Workshops: Three seminar/workshop-type events were held in the UK/EU during the reporting period in which project Research Associates discussed their first research findings alongside world-leading experts in their fields to informed academic audiences: the first, 'Comparing Africa's Copperbelt', held in cooperation with the ERC-funded WorkInMining project and Nordic Africa Institute in Uppsala, Sweden, took place in Dec 2016. A second Seminar (four speakers) organised by Stephanie Laemmer on 'Urban Spirituality in Central and Southern Africa' was held in June 2017. A third Seminar on ‘Mining and Environmental Change in African History’ with four leading speakers was organised by Iva Pesa in Nov 2017. In Zambia, presentations about the project were held in July 17 at the Southern African Institute of Research and Policy (SAIPAR) in Lusaka and Copperbelt University (CBU). Calls for papers were issued for events to be held in Oxford (April 18) and Kitwe, Zambia (July 18) in the next phase of the research.

The project website has enabled the dissemination of research findings, information about the project and – in our blog series – information about both our research and that of fellow researchers in cognate areas: 17 posts were uploaded during the reporting period. The project also led to the establishment of a new Copperbelt Research Network, hosted by the project, linking researchers working on the project’s regional focus around the world.

Progress beyond the state of the art and expected potential impact (including the socio-economic impact and the wider societal implications of the project so far)

During the remaining 30 months of the project, the project activities will expand considerably, with the PI working 100% on the project from Jul 18 - Jun 20 and with all three post-doctoral researchers in post.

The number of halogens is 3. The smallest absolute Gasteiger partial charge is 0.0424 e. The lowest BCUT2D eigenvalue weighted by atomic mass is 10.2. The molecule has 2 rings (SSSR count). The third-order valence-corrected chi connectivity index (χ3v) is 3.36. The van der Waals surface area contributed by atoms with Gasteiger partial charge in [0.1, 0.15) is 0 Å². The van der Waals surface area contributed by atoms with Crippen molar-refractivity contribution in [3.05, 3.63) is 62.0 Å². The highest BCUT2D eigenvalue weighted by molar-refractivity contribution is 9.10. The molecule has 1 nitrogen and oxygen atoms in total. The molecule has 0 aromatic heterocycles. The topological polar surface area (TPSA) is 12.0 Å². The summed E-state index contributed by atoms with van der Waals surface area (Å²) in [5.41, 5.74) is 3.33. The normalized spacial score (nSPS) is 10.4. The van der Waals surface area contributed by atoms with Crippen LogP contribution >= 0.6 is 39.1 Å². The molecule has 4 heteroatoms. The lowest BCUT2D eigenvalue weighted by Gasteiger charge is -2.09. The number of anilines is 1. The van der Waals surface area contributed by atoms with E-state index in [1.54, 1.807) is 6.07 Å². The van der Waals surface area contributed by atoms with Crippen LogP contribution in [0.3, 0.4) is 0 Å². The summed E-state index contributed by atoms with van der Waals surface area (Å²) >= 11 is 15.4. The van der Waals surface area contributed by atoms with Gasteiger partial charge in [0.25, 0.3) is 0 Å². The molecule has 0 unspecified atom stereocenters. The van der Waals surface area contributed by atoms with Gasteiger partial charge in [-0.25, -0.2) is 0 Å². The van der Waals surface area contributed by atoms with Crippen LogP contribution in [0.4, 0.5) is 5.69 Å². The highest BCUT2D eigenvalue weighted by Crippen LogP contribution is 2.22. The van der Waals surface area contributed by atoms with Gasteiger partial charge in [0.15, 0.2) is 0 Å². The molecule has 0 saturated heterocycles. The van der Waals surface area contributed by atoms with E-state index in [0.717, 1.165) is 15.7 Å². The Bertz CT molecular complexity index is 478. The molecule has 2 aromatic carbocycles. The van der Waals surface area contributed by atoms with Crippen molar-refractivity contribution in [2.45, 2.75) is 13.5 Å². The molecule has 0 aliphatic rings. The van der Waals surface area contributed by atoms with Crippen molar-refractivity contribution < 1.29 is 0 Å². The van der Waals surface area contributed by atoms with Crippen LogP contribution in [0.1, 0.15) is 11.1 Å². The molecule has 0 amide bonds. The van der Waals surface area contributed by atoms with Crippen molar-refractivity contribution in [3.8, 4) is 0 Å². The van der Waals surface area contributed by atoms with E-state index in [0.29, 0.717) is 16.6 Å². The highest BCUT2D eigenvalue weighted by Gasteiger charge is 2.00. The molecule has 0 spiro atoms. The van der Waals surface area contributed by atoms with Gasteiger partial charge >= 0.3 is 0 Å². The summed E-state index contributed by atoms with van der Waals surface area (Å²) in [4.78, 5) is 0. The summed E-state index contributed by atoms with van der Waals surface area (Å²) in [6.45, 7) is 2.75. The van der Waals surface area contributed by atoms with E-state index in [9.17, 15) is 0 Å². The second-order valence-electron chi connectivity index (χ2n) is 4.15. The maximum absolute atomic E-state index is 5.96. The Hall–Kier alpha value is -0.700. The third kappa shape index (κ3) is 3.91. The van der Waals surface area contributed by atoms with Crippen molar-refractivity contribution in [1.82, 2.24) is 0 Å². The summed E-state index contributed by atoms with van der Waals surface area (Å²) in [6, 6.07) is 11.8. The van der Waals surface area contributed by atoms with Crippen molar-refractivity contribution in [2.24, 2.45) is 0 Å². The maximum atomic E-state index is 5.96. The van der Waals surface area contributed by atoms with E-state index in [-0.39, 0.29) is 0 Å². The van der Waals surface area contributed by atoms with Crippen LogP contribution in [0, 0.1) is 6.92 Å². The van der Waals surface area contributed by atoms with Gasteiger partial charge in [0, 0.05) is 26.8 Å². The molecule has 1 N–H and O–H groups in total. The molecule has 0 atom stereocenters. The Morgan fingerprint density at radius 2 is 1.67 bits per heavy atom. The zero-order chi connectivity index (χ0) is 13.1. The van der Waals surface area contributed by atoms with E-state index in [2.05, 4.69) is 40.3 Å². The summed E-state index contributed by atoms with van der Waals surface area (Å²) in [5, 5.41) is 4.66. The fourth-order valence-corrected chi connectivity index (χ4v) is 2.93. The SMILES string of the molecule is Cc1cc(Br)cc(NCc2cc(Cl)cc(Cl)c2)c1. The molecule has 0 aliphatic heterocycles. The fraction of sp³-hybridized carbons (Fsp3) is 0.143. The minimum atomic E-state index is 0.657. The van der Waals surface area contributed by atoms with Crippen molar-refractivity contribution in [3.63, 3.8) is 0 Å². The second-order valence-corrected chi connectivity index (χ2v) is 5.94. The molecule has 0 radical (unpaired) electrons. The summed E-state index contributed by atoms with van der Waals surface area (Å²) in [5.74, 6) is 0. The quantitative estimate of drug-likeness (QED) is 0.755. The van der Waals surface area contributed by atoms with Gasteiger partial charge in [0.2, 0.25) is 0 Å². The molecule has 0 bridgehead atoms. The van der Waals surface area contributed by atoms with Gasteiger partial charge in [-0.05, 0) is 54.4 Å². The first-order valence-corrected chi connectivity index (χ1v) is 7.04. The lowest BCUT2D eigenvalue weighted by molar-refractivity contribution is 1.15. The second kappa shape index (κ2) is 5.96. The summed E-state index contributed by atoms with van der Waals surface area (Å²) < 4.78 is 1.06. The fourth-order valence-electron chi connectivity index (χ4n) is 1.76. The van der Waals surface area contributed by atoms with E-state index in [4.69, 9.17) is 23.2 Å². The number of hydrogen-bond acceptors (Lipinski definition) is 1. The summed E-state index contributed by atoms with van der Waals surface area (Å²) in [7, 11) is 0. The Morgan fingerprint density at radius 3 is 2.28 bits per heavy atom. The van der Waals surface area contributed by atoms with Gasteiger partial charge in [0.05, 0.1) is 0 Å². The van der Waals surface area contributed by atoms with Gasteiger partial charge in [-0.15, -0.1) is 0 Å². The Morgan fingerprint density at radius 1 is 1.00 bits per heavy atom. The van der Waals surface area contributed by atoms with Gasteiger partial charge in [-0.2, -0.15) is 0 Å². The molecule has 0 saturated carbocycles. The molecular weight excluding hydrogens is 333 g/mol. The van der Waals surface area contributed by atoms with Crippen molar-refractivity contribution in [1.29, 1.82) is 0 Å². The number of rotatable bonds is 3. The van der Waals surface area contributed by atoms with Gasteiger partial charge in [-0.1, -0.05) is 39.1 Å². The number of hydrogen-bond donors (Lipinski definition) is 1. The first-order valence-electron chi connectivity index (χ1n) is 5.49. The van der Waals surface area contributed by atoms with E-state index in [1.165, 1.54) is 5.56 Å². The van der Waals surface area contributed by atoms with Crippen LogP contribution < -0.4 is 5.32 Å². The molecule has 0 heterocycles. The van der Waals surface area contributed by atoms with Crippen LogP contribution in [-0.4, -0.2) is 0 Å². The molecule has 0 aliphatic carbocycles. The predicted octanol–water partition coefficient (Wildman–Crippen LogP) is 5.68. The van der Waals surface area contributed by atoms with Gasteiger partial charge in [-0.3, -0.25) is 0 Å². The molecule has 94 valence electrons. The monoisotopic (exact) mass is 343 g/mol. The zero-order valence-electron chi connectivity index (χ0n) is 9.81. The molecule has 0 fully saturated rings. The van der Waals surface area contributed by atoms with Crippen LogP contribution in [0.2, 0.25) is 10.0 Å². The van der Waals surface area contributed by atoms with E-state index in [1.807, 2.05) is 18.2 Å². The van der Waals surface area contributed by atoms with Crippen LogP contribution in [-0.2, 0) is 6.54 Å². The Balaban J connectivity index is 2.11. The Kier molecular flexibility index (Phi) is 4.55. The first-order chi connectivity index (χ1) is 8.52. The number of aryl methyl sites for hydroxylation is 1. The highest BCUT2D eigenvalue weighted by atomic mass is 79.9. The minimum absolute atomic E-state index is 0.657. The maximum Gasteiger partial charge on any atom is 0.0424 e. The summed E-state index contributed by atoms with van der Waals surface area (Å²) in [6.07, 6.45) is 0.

In addition to ongoing archival research in the UK, Europe and in the project countries, the project team will carry out extensive fieldwork surveys and interviews in Zambia and the DRC during Jun-Aug 2018, and in July 2019. The project, which is being carried out in close cooperation with universities and individual academics in both Zambia and the DR Congo, has created opportunities for Zambian and Congolese researchers to share their research with fellow researchers at a series of workshops and conferences in Zambia and the UK - see below.

Dissemination: Iva Pesa and Miles Larmer will be participating in a panel on 'Urbanism in Central Africa' at the ESSHC conference in Belfast in April 2018. Plans for further dissemination activities include papers/panels at forthcoming ASA-UK, ASA-US and ECAS conferences. The ongoing blog series published on the project's website will continue with regular contributions from project team members and guest contributors.

Publications: A third article has been drafted by Research Associate, Dr Stephanie Laemmert for expected submission in 2018. Articles by Research Associates Benoit Henriet, Iva Pesa and Enid Guene are also in the pipeline, as well as a monograph and edited collection.

Workshops: Calls for papers were issued for events to be held in Oxford (April 18) and Kitwe, Zambia (July 18). Two further seminars are planned in Oxford in 2018/19, with a larger workshop in the DRC in July 2019 and a final conference to present project findings in March/April 2020.